The jump to Class AAA was a huge one for me. Borderline first- and second-pitch sinkers that became routine groundouts in Class AA and below were now balls when thrown to older, more disciplined hitters. I fell behind in the count regularly and paid dearly with walks and extra-base hits. This is no way to live in the Pacific Coast League. Trust me.
I am more comfortable with my mental approach to the game than ever before, and I truly feel that I know what I must do to pitch in the big leagues.
But knowing is the easy part.
Each of the 30 major league teams carries 25 players on its roster and the same number in Class AAA. Only 1,500 men play baseball at these two levels in the world, and I am among them. I get paid to work in front of a crowd and to sign autographs for kids. I get paid to travel the country and do something I love. I get paid to play a game. I know I am lucky, but I am not content.
To me baseball is more than a game. It is a job where tireless hard work often does not bring success. It is a life where each bad outing, each bad week, and now this bad season, is a step backward, away from a goal that has consumed me since I first sat in the stands at Memorial Stadium in Baltimore with my dad and little brother almost 20 years ago.
The responsibility to get my career back on track is mine alone. Our roving pitching coordinator, who suggested and oversaw the midseason changes, was fired last week, along with our farm director (my boss) and our Las Vegas manager. The pitching coach that supported me so unbelievably during the year was demoted and will probably take a Class AAA job in another organization. He should. Each of the veterans in our clubhouse that taught me so much is a free agent. I may never play with one of them again.
An Encouraging Finale
The night before our second-to-last game, Labor Day weekend in Tucson, I sat on the deck of the hotel pool with my teammates Pete Smith, a nine-year major league veteran who appeared on a poster that hung on the wall of my college dorm room, and Ed Giovanola, a member of the Atlanta Braves' championship teams in the mid-1990s. As we did so often away from the ballpark, we talked -- and talked -- baseball. We watched the sun rise over the deck before I crawled into bed at 6 a.m.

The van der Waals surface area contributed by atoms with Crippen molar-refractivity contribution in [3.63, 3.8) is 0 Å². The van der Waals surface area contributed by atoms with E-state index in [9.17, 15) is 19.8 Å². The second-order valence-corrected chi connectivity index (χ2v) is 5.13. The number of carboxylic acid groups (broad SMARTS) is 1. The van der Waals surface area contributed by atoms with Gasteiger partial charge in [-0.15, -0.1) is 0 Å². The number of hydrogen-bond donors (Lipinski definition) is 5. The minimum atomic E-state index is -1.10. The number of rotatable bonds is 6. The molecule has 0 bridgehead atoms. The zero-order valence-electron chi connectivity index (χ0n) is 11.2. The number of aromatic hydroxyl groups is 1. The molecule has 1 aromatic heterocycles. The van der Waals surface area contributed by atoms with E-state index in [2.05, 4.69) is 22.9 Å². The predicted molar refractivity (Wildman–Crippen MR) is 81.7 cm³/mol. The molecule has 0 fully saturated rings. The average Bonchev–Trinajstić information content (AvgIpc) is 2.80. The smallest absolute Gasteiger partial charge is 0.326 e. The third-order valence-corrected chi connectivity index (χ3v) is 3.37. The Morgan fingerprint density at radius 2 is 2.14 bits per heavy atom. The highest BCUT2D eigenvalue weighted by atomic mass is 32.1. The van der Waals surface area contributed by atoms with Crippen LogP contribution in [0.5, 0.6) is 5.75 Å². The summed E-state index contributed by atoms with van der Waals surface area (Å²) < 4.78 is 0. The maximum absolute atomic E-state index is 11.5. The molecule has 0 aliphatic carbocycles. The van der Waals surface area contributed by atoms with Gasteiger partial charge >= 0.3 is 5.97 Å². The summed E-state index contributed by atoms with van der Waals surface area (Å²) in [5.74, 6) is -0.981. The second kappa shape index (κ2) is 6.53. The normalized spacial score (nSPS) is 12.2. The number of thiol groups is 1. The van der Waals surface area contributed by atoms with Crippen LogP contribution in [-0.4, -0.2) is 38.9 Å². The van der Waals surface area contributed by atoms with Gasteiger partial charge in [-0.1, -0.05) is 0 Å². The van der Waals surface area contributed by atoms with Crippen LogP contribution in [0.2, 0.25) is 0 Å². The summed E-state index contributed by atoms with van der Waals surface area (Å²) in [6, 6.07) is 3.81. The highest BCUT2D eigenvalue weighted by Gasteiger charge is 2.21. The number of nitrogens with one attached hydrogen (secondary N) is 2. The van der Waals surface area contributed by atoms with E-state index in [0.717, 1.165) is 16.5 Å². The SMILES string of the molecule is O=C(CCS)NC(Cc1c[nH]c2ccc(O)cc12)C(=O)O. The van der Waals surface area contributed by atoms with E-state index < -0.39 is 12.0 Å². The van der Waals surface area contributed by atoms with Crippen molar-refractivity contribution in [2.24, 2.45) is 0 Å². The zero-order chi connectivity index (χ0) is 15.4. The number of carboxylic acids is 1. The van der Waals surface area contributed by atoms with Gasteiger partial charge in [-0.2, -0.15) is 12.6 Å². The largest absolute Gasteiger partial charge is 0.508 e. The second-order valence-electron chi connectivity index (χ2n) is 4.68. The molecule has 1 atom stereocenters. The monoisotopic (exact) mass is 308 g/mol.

That evening, I had one of my best outings of the year, tossing 2 1/3 hitless, scoreless innings and picking up the win in relief. I returned to that deck after the ballgame -- and found myself hours later watching in broad daylight as Smith simulated and analyzed my pitching delivery, searching for ways to make me better. Bedtime: 6:30 a.m.
The scoreless outing would be my last of the year -- a positive end to a disappointing season and hopefully a good omen for next year. Despite my many failures on the field, the season was both enjoyable and productive for me as a player and person.
No disastrous outing in the heat of a Las Vegas summer could ever affect me more than experiences like dawn in Tucson. No pile of earned runs can outweigh what I learned from coaches such as Tom Brown and veteran teammates such as Smith, Giovanola and Matt Whiteside. My love and respect for this game were tested daily for six months. They have never been stronger.
However, after five months of struggles, something must change. Maybe I need to watch the sun rise every morning. Maybe I need better luck, redefined goals, different coaches, a new slider, stronger legs, or a fresh start.
Or maybe I should just make better pitches.